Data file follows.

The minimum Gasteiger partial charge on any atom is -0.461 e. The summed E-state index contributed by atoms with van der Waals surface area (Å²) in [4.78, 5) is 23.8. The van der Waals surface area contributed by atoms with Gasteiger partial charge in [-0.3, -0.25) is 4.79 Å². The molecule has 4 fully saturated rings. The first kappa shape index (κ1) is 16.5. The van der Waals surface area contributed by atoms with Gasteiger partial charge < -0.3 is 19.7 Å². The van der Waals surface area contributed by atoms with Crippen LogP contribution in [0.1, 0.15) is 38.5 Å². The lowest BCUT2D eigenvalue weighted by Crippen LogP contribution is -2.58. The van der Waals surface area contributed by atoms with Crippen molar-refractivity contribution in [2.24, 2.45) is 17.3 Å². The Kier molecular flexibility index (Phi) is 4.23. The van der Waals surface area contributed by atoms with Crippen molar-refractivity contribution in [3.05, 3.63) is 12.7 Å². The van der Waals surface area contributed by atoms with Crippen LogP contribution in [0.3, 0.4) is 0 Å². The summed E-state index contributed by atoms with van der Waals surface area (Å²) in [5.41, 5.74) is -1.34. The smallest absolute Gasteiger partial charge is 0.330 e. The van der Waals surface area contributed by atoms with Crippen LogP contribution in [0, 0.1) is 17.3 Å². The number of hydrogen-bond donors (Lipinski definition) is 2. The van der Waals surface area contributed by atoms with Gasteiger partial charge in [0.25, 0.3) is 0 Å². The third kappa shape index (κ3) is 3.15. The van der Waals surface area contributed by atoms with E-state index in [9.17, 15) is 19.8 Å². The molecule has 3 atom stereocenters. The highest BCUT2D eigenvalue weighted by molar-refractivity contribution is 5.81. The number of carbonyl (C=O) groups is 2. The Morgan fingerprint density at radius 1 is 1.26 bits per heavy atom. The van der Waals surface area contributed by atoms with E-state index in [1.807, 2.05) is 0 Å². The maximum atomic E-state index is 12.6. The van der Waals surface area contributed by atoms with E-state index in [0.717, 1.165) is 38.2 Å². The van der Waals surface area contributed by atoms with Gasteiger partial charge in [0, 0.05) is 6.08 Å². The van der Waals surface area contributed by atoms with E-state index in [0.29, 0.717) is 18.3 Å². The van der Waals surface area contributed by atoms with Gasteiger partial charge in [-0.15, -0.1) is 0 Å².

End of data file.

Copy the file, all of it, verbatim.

The minimum Gasteiger partial charge on any atom is -0.461 e. The summed E-state index contributed by atoms with van der Waals surface area (Å²) in [4.78, 5) is 23.8. The van der Waals surface area contributed by atoms with Gasteiger partial charge in [-0.3, -0.25) is 4.79 Å². The molecule has 4 fully saturated rings. The first kappa shape index (κ1) is 16.5. The van der Waals surface area contributed by atoms with Gasteiger partial charge < -0.3 is 19.7 Å². The van der Waals surface area contributed by atoms with Crippen LogP contribution in [0.1, 0.15) is 38.5 Å². The lowest BCUT2D eigenvalue weighted by Crippen LogP contribution is -2.58. The van der Waals surface area contributed by atoms with Crippen molar-refractivity contribution in [2.24, 2.45) is 17.3 Å². The Kier molecular flexibility index (Phi) is 4.23. The van der Waals surface area contributed by atoms with Crippen molar-refractivity contribution in [3.05, 3.63) is 12.7 Å². The van der Waals surface area contributed by atoms with Crippen LogP contribution in [0.3, 0.4) is 0 Å². The summed E-state index contributed by atoms with van der Waals surface area (Å²) in [5.41, 5.74) is -1.34. The smallest absolute Gasteiger partial charge is 0.330 e. The van der Waals surface area contributed by atoms with Crippen LogP contribution in [0, 0.1) is 17.3 Å². The number of hydrogen-bond donors (Lipinski definition) is 2. The van der Waals surface area contributed by atoms with Gasteiger partial charge in [0.25, 0.3) is 0 Å². The third kappa shape index (κ3) is 3.15. The van der Waals surface area contributed by atoms with E-state index in [9.17, 15) is 19.8 Å². The molecule has 3 atom stereocenters. The highest BCUT2D eigenvalue weighted by molar-refractivity contribution is 5.81. The number of carbonyl (C=O) groups is 2. The Morgan fingerprint density at radius 1 is 1.26 bits per heavy atom. The van der Waals surface area contributed by atoms with E-state index in [1.807, 2.05) is 0 Å². The maximum atomic E-state index is 12.6. The van der Waals surface area contributed by atoms with E-state index in [0.717, 1.165) is 38.2 Å². The van der Waals surface area contributed by atoms with Gasteiger partial charge in [0, 0.05) is 6.08 Å². The van der Waals surface area contributed by atoms with E-state index in [0.29, 0.717) is 18.3 Å². The van der Waals surface area contributed by atoms with Gasteiger partial charge in [-0.15, -0.1) is 0 Å².